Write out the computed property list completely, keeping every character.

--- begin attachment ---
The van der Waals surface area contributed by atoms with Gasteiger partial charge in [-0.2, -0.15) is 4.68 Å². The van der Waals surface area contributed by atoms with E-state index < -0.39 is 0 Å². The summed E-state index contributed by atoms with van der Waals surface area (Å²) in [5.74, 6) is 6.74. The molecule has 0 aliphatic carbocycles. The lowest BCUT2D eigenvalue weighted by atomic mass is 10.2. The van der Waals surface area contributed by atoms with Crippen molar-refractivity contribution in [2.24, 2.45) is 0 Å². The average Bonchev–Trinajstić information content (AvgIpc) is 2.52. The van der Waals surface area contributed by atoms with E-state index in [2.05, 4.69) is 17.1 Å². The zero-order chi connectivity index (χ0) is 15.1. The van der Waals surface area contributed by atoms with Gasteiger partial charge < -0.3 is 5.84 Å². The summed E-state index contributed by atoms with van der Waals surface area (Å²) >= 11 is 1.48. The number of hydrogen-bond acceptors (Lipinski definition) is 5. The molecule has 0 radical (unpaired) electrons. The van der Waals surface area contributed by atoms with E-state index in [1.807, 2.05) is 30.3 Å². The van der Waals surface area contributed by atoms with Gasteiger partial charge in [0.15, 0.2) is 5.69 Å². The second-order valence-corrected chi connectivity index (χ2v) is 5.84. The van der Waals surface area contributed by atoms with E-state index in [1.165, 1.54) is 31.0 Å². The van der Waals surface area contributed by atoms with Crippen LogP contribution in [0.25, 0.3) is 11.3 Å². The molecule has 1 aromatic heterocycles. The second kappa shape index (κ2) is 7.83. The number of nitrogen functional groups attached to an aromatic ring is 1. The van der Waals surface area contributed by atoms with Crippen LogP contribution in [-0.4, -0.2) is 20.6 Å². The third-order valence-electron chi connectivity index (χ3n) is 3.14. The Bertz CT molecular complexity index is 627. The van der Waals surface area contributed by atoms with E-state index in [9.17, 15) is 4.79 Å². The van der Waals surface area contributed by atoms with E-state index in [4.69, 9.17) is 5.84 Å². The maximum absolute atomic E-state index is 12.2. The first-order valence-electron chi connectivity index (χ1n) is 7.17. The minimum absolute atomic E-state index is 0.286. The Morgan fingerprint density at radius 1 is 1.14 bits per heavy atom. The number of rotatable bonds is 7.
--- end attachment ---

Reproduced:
The van der Waals surface area contributed by atoms with Gasteiger partial charge in [-0.2, -0.15) is 4.68 Å². The van der Waals surface area contributed by atoms with E-state index < -0.39 is 0 Å². The summed E-state index contributed by atoms with van der Waals surface area (Å²) in [5.74, 6) is 6.74. The molecule has 0 aliphatic carbocycles. The lowest BCUT2D eigenvalue weighted by atomic mass is 10.2. The van der Waals surface area contributed by atoms with Crippen molar-refractivity contribution in [2.24, 2.45) is 0 Å². The average Bonchev–Trinajstić information content (AvgIpc) is 2.52. The van der Waals surface area contributed by atoms with E-state index in [2.05, 4.69) is 17.1 Å². The zero-order chi connectivity index (χ0) is 15.1. The van der Waals surface area contributed by atoms with Gasteiger partial charge < -0.3 is 5.84 Å². The summed E-state index contributed by atoms with van der Waals surface area (Å²) >= 11 is 1.48. The number of hydrogen-bond acceptors (Lipinski definition) is 5. The molecule has 0 radical (unpaired) electrons. The van der Waals surface area contributed by atoms with E-state index in [1.807, 2.05) is 30.3 Å². The van der Waals surface area contributed by atoms with Gasteiger partial charge in [0.15, 0.2) is 5.69 Å². The second-order valence-corrected chi connectivity index (χ2v) is 5.84. The van der Waals surface area contributed by atoms with E-state index in [1.165, 1.54) is 31.0 Å². The van der Waals surface area contributed by atoms with Crippen LogP contribution in [0.25, 0.3) is 11.3 Å². The molecule has 1 aromatic heterocycles. The second kappa shape index (κ2) is 7.83. The number of nitrogen functional groups attached to an aromatic ring is 1. The van der Waals surface area contributed by atoms with Crippen LogP contribution in [-0.4, -0.2) is 20.6 Å². The third-order valence-electron chi connectivity index (χ3n) is 3.14. The Bertz CT molecular complexity index is 627. The van der Waals surface area contributed by atoms with E-state index in [9.17, 15) is 4.79 Å². The van der Waals surface area contributed by atoms with E-state index in [4.69, 9.17) is 5.84 Å². The maximum absolute atomic E-state index is 12.2. The first-order valence-electron chi connectivity index (χ1n) is 7.17. The minimum absolute atomic E-state index is 0.286. The Morgan fingerprint density at radius 1 is 1.14 bits per heavy atom. The number of rotatable bonds is 7.